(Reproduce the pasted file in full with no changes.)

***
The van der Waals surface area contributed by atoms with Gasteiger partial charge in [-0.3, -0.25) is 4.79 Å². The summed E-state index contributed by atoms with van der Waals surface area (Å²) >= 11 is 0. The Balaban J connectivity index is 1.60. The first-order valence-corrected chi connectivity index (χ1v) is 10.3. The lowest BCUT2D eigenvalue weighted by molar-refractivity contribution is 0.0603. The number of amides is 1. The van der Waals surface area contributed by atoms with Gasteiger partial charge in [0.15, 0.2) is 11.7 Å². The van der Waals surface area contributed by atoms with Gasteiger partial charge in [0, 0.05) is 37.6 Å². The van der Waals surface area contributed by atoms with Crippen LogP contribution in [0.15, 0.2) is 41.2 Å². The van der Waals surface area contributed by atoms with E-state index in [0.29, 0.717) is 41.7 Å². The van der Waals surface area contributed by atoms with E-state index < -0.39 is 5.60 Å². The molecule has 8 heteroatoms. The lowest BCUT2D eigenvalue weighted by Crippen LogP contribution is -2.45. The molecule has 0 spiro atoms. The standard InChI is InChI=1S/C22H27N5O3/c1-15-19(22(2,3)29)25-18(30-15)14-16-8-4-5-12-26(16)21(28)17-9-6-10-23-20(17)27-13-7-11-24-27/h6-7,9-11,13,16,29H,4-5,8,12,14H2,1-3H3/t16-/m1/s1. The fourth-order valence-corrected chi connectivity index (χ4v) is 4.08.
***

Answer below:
The van der Waals surface area contributed by atoms with Gasteiger partial charge in [-0.3, -0.25) is 4.79 Å². The summed E-state index contributed by atoms with van der Waals surface area (Å²) >= 11 is 0. The Balaban J connectivity index is 1.60. The first-order valence-corrected chi connectivity index (χ1v) is 10.3. The lowest BCUT2D eigenvalue weighted by molar-refractivity contribution is 0.0603. The number of amides is 1. The van der Waals surface area contributed by atoms with Gasteiger partial charge in [0.15, 0.2) is 11.7 Å². The van der Waals surface area contributed by atoms with Gasteiger partial charge in [0, 0.05) is 37.6 Å². The van der Waals surface area contributed by atoms with Crippen LogP contribution in [0.15, 0.2) is 41.2 Å². The van der Waals surface area contributed by atoms with E-state index in [0.29, 0.717) is 41.7 Å². The van der Waals surface area contributed by atoms with E-state index < -0.39 is 5.60 Å². The molecule has 8 heteroatoms. The lowest BCUT2D eigenvalue weighted by Crippen LogP contribution is -2.45. The molecule has 0 spiro atoms. The standard InChI is InChI=1S/C22H27N5O3/c1-15-19(22(2,3)29)25-18(30-15)14-16-8-4-5-12-26(16)21(28)17-9-6-10-23-20(17)27-13-7-11-24-27/h6-7,9-11,13,16,29H,4-5,8,12,14H2,1-3H3/t16-/m1/s1. The fourth-order valence-corrected chi connectivity index (χ4v) is 4.08.